July 2013 Bar Bulletin
 
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From the Desk of the Presiding Judge

Trust: More than Just a Five-Letter Word

By Judge Richard McDermott

 

This month's theme is Trust. Many thoughts come to mind when I think of that word. First is my trust that we live with the very best system of justice in the world.

As presiding judge, I see many representatives from foreign countries who visit our court and they constantly express amazement at our system. They ask how we can have a system of justice that allows 12 strangers who come from different places and backgrounds to actually have the power to make final decisions that affect people in the most profound ways. I mention that it is precisely that background that makes the system work. I remind them that they have to be able to trust that the jurors will want to do the right thing.

Next, I teach my students at Seattle University's School of Law that trust is the most important concept in establishing the basic attorney/client relationship. If a client trusts his or her lawyer, they will be more likely to openly discuss their case and disclose their most sensitive confidences, which will allow their lawyer to do the best job possible to represent them. In order to earn that trust, attorneys have to keep confidences.

Then, I think about the courtroom, which I consider to be almost as sacred as the most beautiful sanctuary of the most spectacular church. It is a place where trust should flourish without any question. But that is not always the case. Witnesses take oaths, but often we encounter two totally opposite versions of the same incident. Judges and juries are tasked with the job of deciding which story to believe, to determine who is telling the truth. That is not often easy, but it is always frustrating. Can something be done to curb this ridiculous trend?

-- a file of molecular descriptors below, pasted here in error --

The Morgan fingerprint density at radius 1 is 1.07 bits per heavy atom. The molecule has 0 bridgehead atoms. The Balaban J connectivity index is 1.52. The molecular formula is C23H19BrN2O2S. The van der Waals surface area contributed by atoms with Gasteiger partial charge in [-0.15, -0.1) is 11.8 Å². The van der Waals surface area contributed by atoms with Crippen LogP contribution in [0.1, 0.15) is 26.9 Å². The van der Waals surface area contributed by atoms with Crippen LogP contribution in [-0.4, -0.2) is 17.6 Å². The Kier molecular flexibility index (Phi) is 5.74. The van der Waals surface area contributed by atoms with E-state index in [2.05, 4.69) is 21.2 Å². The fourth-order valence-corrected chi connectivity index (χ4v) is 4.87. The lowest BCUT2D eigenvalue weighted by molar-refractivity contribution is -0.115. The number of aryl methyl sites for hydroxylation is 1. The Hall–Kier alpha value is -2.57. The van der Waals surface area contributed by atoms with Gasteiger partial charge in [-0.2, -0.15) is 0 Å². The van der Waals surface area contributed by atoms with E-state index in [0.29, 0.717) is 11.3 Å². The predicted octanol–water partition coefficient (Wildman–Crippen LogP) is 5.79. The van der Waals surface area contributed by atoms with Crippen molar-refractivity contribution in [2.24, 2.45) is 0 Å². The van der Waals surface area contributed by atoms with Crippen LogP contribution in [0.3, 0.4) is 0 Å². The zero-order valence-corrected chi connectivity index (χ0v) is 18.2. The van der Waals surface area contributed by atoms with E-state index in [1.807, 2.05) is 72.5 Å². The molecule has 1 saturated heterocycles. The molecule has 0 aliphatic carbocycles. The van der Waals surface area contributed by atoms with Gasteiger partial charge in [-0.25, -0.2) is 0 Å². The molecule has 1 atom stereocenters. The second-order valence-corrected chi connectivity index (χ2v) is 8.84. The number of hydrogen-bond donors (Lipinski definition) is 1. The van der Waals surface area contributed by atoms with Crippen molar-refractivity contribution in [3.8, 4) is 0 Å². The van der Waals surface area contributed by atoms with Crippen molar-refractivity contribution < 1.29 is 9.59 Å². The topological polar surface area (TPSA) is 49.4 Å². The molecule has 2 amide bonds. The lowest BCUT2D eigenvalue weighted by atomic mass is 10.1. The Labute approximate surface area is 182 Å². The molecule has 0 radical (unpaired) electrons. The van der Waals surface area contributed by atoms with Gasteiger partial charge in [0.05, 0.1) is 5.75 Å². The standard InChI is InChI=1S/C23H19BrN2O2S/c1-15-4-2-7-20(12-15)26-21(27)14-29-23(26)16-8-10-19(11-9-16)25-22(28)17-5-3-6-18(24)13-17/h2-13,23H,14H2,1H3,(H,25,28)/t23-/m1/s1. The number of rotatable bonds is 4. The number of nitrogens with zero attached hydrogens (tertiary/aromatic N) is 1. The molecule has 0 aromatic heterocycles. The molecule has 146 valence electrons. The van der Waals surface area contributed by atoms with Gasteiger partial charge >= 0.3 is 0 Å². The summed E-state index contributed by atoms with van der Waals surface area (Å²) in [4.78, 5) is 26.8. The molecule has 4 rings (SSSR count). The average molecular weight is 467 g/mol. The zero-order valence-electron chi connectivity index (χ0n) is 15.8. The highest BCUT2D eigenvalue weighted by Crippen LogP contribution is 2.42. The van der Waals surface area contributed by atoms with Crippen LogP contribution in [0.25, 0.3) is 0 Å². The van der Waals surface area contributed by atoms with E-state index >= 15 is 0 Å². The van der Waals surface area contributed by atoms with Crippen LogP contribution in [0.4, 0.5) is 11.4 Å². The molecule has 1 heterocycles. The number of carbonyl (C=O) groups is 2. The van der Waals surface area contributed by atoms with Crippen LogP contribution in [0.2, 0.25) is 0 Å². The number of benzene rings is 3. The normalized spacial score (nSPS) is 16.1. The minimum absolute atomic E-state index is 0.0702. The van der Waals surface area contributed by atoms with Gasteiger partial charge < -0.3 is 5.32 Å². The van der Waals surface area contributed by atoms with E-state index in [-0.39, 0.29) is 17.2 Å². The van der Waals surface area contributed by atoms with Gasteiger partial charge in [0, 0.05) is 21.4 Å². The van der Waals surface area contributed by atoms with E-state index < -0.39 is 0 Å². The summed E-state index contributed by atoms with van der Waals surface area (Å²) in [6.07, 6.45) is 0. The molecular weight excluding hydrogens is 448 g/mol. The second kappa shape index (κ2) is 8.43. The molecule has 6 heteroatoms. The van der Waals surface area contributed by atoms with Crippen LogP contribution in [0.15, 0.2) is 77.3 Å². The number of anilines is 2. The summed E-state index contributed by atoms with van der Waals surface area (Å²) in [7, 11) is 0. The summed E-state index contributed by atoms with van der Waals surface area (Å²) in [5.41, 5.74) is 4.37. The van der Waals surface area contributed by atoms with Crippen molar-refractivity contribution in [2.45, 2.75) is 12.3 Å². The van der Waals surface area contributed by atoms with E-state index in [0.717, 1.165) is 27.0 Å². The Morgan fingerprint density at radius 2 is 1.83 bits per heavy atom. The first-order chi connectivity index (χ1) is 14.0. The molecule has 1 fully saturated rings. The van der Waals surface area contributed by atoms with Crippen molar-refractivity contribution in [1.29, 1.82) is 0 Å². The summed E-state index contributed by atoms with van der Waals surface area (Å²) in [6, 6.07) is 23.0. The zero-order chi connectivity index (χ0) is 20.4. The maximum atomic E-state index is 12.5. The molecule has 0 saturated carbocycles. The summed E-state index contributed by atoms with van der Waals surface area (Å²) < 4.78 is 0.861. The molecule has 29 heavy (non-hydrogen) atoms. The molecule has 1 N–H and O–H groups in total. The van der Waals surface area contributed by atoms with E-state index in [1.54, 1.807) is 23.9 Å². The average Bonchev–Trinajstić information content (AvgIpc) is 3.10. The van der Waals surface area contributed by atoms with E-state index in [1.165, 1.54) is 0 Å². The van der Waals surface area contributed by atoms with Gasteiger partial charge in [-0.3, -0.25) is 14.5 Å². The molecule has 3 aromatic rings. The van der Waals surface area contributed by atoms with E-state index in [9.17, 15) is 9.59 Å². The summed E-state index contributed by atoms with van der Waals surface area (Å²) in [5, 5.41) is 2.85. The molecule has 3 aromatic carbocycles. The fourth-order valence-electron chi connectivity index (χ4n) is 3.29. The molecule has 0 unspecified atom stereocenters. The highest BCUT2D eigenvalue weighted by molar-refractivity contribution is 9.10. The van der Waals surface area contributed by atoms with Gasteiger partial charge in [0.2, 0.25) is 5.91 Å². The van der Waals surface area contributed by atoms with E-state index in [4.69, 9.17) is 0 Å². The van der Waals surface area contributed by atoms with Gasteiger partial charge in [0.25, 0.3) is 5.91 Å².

I wonder why the crime of perjury is not charged or pursued very often. The prosecutors say that it is too difficult to prove. Really? There is an oath. There is a record for posterity. Either it is true or it is not true. Let me be clear. I am not talking about criminal cases involving the testimony of the defendant. The finder of fact has to decide the credibility of the defendant.

I am speaking about those cases where parties are fighting over property or custody of the children or the performance of a contract or even a bogus alibi witness in a criminal case. I am sure there are many examples that our bench could expand on.


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